The Doha 2016 agreements have failed. Though expectations of a breakthrough in agreements boosted prices of Brent futures to 43.90$ a barrel and U.S WTI at 41.57$ (CNBC), political deadlock pulled back prices to 42$ a barrel on the 18th of April. The oil industry “is in its deepest downturn since the 1990s” according to the New York Times; economies are failing, and civil unrest is heightening. An increase in oil prices or a decrease in the global oversupply of oil is much needed, yet unfulfilled by OPEC’s inability to stabilize the oil market. The reasons for this deadlock are complex: structural problems within OPEC, governments’ overreliance on the oil industry, and competing interests between oil producing nations have created a vicious cycle where governments are unable to reduce supply at the expense of harming their economies. Religion and ideology, characteristic of the middle-east, have concreted unwillingness to compromise. Prospects of an OPEC led supply reduction initiative are bleak, yet prices may rebound due to unexpected factors.

  1. Structural problems within OPEC

Not all OPEC nations are equal. For example, Saudi Arabia, United Arab Emirates, and Kuwait have low reserve funds and robust foreign currency reserves enabling them to run deficits even if oil prices are unsustainably low in the short run. On the other hand, Iran, Iraq, and Nigeria have less flexibility in economic policy; their combined foreign currency reserves are less than 200$ billion, even more, strained by new foreign exchange controls in Nigeria. These nations are inherently oil-dependent economies with Iraq deriving “58% of its Gross Domestic Product from Petroleum.” Thus, the effects of the reduction in oil prices are felt differently, which is why Saudi Arabia can use low prices as political leverage against Iran. In this light, the decision-making procedure of OPEC has been criticized by Iraqi Oil Ministry Spokesman, who claims that “[reliance on unanimous decisions] prevents correct decisions because some states insist on maintaining production quotas at previous meetings, which in turn provoked a further decline in prices unacceptable to oil producing countries.” Inherent economic disparities between nations have thus created an imbalance in power, and the structure of OPEC has barred nations from pursuing a compromise with an equally perceived degree of urgency.

  1. Governments’ reliance on the oil industry

In the International Monetary Fund (IMF) Regional Economic Outlook: Middle East and Central Asia paper, Iraq derives 58% of its Gross Domestic Product from petroleum. Libya gains 85% of its earnings from oil, and Saudi Arabia gains 78% of its revenue from the oil industry. Clearly, a rise in oil prices or a reduction in production is much needed for these nations to maintain a sustainable oil industry. Alexander Nazarov, an oil gas analyst at Gazprombank, quotes that “Russian budget is starving” due to the slump in low oil prices. Yet, nations like Iran will continue to increase its production despite calls for austerity. Oil production is integral for Iran’s recovery from damages inflicted by long-term sanctions. Though Russia’s output, according to OPEC Secretariat, is expected to “decline by 20,000 barrels per day on average,” it cannot afford to lose ground in the market at the price of opening opportunities for new competitors. These nations must diversify their industry to reduce potential risk.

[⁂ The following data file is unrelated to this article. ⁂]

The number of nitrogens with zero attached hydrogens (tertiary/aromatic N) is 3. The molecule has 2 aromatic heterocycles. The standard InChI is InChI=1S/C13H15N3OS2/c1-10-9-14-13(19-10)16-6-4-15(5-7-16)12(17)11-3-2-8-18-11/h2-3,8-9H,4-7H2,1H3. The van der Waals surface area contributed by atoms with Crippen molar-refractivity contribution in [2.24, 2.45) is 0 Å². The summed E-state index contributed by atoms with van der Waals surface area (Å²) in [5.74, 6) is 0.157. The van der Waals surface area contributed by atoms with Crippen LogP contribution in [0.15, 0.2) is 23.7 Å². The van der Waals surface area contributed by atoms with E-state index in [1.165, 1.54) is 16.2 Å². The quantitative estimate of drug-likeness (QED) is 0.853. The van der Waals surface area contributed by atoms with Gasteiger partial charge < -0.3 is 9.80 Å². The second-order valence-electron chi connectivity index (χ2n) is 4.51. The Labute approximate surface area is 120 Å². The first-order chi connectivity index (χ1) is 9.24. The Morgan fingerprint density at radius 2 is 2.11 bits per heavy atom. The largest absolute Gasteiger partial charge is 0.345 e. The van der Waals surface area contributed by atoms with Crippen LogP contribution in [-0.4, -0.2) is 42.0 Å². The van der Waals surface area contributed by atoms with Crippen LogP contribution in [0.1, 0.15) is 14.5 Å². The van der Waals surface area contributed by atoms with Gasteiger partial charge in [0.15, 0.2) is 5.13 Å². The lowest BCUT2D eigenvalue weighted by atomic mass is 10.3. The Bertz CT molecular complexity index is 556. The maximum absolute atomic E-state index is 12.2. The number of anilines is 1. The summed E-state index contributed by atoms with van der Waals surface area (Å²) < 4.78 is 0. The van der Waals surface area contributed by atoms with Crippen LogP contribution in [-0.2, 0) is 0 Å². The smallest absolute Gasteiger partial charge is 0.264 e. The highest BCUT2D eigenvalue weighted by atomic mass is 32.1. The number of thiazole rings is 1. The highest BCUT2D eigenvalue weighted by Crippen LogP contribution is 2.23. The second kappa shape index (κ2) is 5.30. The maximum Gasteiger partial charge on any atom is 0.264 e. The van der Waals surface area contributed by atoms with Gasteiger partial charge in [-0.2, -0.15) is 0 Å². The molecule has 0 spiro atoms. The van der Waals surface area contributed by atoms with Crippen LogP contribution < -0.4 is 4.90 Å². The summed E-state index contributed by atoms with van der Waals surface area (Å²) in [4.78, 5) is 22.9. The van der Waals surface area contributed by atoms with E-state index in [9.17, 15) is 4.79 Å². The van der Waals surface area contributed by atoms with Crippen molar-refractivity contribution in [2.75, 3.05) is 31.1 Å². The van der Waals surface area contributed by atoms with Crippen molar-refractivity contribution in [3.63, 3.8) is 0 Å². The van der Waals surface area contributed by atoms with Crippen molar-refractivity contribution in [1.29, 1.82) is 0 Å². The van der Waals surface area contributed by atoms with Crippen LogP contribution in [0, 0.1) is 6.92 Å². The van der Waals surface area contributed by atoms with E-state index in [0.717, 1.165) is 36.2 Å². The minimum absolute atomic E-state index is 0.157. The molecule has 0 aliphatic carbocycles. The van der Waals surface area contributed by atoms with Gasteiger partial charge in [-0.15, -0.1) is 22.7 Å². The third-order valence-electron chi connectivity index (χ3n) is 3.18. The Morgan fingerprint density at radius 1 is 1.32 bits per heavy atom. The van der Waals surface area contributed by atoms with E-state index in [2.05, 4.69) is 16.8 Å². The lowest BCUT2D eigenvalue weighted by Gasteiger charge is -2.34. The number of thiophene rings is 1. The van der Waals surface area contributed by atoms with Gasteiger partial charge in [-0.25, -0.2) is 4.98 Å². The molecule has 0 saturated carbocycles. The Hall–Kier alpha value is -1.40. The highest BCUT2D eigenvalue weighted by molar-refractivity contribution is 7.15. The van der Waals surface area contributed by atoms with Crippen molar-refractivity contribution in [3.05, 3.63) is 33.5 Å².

1. Competing interests between nations

Under the oil problem lies geopolitical cleavages. The rivalry between Saudi Arabia and Iran has deepened after the Saudi embassy in Tehran was attacked after a Shia leader Nimr al-Nimr was executed. The two nations have accused each other of waging proxy wars, and for stymieing the Doha Agreements. Iran refused to uphold the proposed oil production freeze which would devastate its post-sanction recovery. On the other hand, Saudi Arabia banned Iran from participating in the agreements altogether; Russia’s energy minister. Alexandr Novak remarked that Russia was “disappointed” and pointed out “how Iran [could] be the reason for the talks’ failure, when it wasn’t even here.” Moreover, Saudi Arabian diplomatic relations between the United States and its middle-east allies have been severed due to the United State’s record oversupply of shale oil and Justice against Sponsors of Terrorism Act. Saudi Arabia’s refusal aligns with its interest to force new shale oil competitors out of the market by maintaining low oil prices. Though the failure of the Doha cannot be attributed to a single state, it is clear that Saudi Arabia had a high stake in producing such results.

  1. Prospect, unexpected factors, conclusion

The International Energy Agency prospects an overall reduction in non-OPEC production by 700,000 barrels a day. The reputation of OPEC has been further tarnished. Iran and Russia have already boosted their production rates: 3.3 million bpd. Global oil demand, especially in East Asia, has increased, and according to the wall street journal, projected “to rise by 1.2 million barrels a day to 94.18 million bpd. It seems that oil prices are to stay low for now. CNN money recently reported that a fire in oil-rich province Alberta has driven up oil prices, though temporarily. According to Anthony Starkey, energy analysis manager at Bentek Energy quotes that “This fire is raging near where a lot of the oil activity takes place. This is a very real event and it’s taking supply off the market.” Maybe the solution to this crisis is nature and time to slowly erode away our oil reserves.



Written by 임한성